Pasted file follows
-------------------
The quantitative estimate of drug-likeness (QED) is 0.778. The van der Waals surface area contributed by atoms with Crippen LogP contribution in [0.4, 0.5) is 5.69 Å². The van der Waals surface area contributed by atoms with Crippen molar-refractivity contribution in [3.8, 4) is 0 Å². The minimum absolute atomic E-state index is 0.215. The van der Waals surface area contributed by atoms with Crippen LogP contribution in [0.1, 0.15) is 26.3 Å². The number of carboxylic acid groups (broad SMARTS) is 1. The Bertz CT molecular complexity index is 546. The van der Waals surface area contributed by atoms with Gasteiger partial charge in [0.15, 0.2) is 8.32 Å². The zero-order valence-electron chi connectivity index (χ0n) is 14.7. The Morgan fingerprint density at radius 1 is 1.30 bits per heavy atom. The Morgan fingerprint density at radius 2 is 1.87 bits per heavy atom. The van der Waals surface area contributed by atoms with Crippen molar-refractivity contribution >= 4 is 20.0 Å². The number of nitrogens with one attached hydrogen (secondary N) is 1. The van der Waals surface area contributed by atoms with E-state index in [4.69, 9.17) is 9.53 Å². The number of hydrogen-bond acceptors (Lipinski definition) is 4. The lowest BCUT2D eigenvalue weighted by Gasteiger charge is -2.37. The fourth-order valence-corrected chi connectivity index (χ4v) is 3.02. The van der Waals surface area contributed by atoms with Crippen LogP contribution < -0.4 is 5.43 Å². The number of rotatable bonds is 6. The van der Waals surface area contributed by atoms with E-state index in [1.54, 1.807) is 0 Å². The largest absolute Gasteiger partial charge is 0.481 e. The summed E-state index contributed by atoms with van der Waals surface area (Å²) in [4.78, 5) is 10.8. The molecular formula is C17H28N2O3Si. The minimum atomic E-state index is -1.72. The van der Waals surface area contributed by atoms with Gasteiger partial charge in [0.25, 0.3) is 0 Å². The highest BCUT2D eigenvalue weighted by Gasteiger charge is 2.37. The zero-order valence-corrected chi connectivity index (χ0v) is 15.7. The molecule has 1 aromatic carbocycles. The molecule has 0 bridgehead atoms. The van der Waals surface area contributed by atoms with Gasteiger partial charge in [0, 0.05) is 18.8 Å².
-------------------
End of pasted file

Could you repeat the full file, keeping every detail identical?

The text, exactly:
The quantitative estimate of drug-likeness (QED) is 0.778. The van der Waals surface area contributed by atoms with Crippen LogP contribution in [0.4, 0.5) is 5.69 Å². The van der Waals surface area contributed by atoms with Crippen molar-refractivity contribution in [3.8, 4) is 0 Å². The minimum absolute atomic E-state index is 0.215. The van der Waals surface area contributed by atoms with Crippen LogP contribution in [0.1, 0.15) is 26.3 Å². The number of carboxylic acid groups (broad SMARTS) is 1. The Bertz CT molecular complexity index is 546. The van der Waals surface area contributed by atoms with Gasteiger partial charge in [0.15, 0.2) is 8.32 Å². The zero-order valence-electron chi connectivity index (χ0n) is 14.7. The Morgan fingerprint density at radius 1 is 1.30 bits per heavy atom. The Morgan fingerprint density at radius 2 is 1.87 bits per heavy atom. The van der Waals surface area contributed by atoms with Crippen molar-refractivity contribution >= 4 is 20.0 Å². The number of nitrogens with one attached hydrogen (secondary N) is 1. The van der Waals surface area contributed by atoms with E-state index in [4.69, 9.17) is 9.53 Å². The number of hydrogen-bond acceptors (Lipinski definition) is 4. The lowest BCUT2D eigenvalue weighted by Gasteiger charge is -2.37. The fourth-order valence-corrected chi connectivity index (χ4v) is 3.02. The van der Waals surface area contributed by atoms with Crippen LogP contribution < -0.4 is 5.43 Å². The number of rotatable bonds is 6. The van der Waals surface area contributed by atoms with E-state index in [1.54, 1.807) is 0 Å². The largest absolute Gasteiger partial charge is 0.481 e. The summed E-state index contributed by atoms with van der Waals surface area (Å²) in [4.78, 5) is 10.8. The molecular formula is C17H28N2O3Si. The minimum atomic E-state index is -1.72. The van der Waals surface area contributed by atoms with Gasteiger partial charge in [0.25, 0.3) is 0 Å². The highest BCUT2D eigenvalue weighted by Gasteiger charge is 2.37. The zero-order valence-corrected chi connectivity index (χ0v) is 15.7. The molecule has 1 aromatic carbocycles. The molecule has 0 bridgehead atoms. The van der Waals surface area contributed by atoms with Gasteiger partial charge in [0, 0.05) is 18.8 Å².